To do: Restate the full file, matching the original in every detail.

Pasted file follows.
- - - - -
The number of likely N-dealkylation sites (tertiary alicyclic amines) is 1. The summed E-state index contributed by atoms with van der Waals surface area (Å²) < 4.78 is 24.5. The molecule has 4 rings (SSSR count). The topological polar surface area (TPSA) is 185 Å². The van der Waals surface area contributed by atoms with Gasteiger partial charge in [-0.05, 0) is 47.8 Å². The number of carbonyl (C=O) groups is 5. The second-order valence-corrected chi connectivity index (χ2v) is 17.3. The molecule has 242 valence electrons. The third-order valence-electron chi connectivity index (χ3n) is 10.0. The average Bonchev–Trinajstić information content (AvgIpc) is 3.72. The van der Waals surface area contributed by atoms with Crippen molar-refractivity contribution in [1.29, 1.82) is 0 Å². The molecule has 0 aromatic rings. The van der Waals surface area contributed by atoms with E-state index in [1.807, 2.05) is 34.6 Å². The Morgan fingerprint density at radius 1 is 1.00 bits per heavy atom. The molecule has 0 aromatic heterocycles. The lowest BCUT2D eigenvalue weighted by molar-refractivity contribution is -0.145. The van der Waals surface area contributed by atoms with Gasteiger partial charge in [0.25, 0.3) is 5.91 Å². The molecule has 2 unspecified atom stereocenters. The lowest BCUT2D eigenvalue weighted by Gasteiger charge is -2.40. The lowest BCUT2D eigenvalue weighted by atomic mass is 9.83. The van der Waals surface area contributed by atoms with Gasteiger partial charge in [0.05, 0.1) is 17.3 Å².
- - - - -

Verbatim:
The number of likely N-dealkylation sites (tertiary alicyclic amines) is 1. The summed E-state index contributed by atoms with van der Waals surface area (Å²) < 4.78 is 24.5. The molecule has 4 rings (SSSR count). The topological polar surface area (TPSA) is 185 Å². The van der Waals surface area contributed by atoms with Gasteiger partial charge in [-0.05, 0) is 47.8 Å². The number of carbonyl (C=O) groups is 5. The second-order valence-corrected chi connectivity index (χ2v) is 17.3. The molecule has 242 valence electrons. The third-order valence-electron chi connectivity index (χ3n) is 10.0. The average Bonchev–Trinajstić information content (AvgIpc) is 3.72. The van der Waals surface area contributed by atoms with Crippen molar-refractivity contribution in [1.29, 1.82) is 0 Å². The molecule has 0 aromatic rings. The van der Waals surface area contributed by atoms with E-state index in [1.807, 2.05) is 34.6 Å². The Morgan fingerprint density at radius 1 is 1.00 bits per heavy atom. The molecule has 0 aromatic heterocycles. The lowest BCUT2D eigenvalue weighted by molar-refractivity contribution is -0.145. The van der Waals surface area contributed by atoms with Gasteiger partial charge in [0.25, 0.3) is 5.91 Å². The molecule has 2 unspecified atom stereocenters. The lowest BCUT2D eigenvalue weighted by Gasteiger charge is -2.40. The lowest BCUT2D eigenvalue weighted by atomic mass is 9.83. The van der Waals surface area contributed by atoms with Gasteiger partial charge in [0.05, 0.1) is 17.3 Å².